*Making significant changes in U.S. policy in Iraq: 77/20/3
    *Reducing the amount of influence lobbyists have in congressional decisions: 75/21/4
    *Implementing all of the anti-terrorism recommendations made by the 9/11 Commission: 64/26/10
    *Maintaining the current Social Security system to prevent the creation of private investment accounts: 63/32/6
    *Funding embryonic stem cell research: 62/32/6
    *Reducing some federal tax breaks for oil companies: 49/49/2
    *Changing the rules to allow Congress to create new spending programs only if taxes are raised or spending on other programs is cut: 41/54/5

    So, yeah, va blogger, right now a majority of Americans tend to favor the Democrats, Democratic positions, and items on the Democratic agenda. That's a large part of why Dems won in 2006 and have the momentum, especially in Senate/House races, in 2008. It also doesn't hurt that there are myriad high-profile cases of corrupt Republicans highlighting another very clear distinction.

    10:21 AM, May 07, 2007  
    Blogger VA Blogger said...

    Compare to polls taken in 1995 and 1981, and I think you'd see a similar swing for Republicans, especially in "which brand do you trust" category. Those numbers have far, far more to do with the fact that the GOP has been in power for six years than any other reason.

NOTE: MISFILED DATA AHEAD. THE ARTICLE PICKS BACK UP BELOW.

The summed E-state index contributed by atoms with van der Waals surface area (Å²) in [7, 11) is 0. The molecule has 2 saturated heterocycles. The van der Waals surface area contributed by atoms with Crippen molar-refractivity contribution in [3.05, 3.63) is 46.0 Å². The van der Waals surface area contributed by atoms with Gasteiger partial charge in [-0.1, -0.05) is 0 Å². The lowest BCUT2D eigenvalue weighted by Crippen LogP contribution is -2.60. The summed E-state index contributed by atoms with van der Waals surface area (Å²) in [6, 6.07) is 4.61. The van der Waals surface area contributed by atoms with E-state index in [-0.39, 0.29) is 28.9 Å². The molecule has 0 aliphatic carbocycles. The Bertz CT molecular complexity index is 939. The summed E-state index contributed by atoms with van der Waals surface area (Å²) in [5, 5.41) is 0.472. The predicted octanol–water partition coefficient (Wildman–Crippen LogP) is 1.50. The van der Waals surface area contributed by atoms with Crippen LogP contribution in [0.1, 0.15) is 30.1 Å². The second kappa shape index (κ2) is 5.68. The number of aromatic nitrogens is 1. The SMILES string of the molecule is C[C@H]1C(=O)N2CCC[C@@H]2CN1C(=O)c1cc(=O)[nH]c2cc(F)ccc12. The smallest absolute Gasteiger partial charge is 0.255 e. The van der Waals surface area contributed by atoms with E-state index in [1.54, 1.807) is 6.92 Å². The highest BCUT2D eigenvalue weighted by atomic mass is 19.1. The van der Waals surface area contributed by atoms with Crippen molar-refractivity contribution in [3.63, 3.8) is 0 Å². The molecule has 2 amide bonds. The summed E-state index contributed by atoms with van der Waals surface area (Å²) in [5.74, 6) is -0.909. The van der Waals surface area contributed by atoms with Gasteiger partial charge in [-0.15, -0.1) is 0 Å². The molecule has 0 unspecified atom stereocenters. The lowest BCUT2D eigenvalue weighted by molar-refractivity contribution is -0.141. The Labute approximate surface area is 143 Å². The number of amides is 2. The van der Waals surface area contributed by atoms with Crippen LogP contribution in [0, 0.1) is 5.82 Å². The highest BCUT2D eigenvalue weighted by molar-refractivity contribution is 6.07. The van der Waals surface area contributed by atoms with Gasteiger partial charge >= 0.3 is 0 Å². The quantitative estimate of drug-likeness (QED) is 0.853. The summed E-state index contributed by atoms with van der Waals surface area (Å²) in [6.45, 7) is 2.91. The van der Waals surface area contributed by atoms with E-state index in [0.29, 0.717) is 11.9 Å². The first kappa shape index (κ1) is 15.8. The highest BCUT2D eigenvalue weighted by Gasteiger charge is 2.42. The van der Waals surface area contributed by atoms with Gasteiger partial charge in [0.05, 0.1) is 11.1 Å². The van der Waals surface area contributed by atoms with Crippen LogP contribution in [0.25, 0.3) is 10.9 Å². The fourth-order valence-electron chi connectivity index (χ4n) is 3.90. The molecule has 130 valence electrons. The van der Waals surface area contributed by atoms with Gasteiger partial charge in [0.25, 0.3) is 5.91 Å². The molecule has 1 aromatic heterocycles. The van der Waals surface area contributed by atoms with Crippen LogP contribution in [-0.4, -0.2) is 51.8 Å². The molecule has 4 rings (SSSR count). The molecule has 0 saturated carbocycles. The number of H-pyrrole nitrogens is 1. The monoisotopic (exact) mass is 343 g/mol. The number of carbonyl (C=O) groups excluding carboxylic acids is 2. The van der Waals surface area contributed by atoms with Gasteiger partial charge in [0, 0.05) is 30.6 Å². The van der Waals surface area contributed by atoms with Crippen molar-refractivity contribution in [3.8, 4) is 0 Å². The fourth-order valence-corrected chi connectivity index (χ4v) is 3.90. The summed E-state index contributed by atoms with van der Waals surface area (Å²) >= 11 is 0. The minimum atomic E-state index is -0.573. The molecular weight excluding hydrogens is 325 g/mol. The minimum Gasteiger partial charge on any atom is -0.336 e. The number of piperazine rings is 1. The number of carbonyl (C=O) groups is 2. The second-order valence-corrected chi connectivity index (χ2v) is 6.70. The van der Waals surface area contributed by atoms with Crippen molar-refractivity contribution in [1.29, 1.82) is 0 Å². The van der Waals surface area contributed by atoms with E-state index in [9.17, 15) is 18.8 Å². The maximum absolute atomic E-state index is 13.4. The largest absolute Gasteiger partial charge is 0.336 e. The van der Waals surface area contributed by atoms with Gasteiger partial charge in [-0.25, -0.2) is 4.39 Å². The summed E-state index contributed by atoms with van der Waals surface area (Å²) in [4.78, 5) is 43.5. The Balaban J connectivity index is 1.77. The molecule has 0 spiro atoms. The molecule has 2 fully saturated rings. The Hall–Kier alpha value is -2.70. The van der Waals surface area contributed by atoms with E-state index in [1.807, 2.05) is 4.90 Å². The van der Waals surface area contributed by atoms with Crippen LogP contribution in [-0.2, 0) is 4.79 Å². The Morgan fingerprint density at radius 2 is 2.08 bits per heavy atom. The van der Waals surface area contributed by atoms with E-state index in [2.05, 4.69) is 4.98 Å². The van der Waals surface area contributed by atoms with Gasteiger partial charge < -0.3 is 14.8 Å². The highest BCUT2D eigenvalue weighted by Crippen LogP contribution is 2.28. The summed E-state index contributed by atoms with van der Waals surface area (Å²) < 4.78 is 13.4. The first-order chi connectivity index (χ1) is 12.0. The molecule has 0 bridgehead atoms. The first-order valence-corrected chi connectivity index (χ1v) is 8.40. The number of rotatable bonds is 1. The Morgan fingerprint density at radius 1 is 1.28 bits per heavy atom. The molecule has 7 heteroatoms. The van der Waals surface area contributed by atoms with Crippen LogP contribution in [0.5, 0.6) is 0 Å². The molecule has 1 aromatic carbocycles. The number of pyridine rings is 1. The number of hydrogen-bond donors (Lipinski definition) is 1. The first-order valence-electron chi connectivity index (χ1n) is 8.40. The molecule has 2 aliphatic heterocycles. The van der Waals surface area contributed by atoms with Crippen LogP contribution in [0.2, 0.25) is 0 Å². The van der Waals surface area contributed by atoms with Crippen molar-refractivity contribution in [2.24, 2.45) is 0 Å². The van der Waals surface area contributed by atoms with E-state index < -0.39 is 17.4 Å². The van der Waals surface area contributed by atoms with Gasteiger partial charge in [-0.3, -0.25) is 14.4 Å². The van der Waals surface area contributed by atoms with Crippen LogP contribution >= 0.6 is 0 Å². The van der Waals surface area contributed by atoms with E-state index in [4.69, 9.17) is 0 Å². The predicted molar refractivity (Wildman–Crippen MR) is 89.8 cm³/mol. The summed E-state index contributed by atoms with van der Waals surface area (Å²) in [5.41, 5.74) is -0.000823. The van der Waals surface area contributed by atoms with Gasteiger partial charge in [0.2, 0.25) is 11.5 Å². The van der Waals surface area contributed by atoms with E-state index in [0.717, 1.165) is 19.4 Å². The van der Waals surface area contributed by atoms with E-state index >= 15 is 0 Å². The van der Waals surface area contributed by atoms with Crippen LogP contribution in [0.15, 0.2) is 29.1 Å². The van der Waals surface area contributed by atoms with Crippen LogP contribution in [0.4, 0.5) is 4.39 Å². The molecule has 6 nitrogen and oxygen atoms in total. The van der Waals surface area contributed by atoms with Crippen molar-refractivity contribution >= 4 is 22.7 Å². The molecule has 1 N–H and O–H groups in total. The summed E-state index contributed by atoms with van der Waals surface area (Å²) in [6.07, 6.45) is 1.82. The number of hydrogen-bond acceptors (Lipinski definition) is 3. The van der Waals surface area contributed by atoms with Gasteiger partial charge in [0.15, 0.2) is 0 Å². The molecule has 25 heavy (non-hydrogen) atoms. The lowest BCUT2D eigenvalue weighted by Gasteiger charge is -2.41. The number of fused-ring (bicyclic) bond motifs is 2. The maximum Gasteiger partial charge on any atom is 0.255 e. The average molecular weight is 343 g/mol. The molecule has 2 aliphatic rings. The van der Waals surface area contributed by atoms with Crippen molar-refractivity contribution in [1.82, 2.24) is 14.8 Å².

As far as the "Democratic agenda" goes, populist phraseology aside:

    -The drug price debate is phrased in favor of the Democratic position. Hell, I'm inclined to support it based off the wording there. But if the question were phrased: "Continuing to accept market value for drug prices to present the widest amount of drugs availible to seniors and to foster innovation", then you would likely also get 80% of the public's support, for a completely contrary position.

    -Minimum wage: the ultimate populist position. Republicans actually support this, we just want the neccesary protections for small businesses. We even tried to pass a minimum wage increase last summer, but the Democrats filibustered it because it cut into their campaign.

    -There's no such thing as an "independent" panel, but voters don't put two-and-two together and realize 1) that its another layer of bureaucracy, and 2) that there is already a Congressional ethics panel that works fine.

    -Most Republicans who don't work in the White House support a "significant change in policy" in Iraq.

    -Reducing the amount of lobbyist influence isn't a partisan issue, as the Democrats have quickly found out now that they're soliciting K Street.

    -The American people couldn't tell you even a third of the recommendations made by the 9/11 Commission, let alone whether or not we should enact them. As if to prove my point, the Democrats themselves aren't keen on enacting all of the recommendations.

    The reason you won in 2006 was the cyclical nature of political power in Washington. The Republican Party became the party of being in power, not the party of conservative principles. There is no such thing as a "liberal mandate".

    At any rate, the country remains a centrist country, and its actually still to the center-right if you look at the last fourty years.

    And since this all a round-about way of calling you out for calling Senator Lautenberg "moderate-left", then this is as much about the topic as I'm willing to talk about.

    Let me know when you have more updates on what that moderate-right John Cornyn is up to.

    11:46 AM, May 07, 2007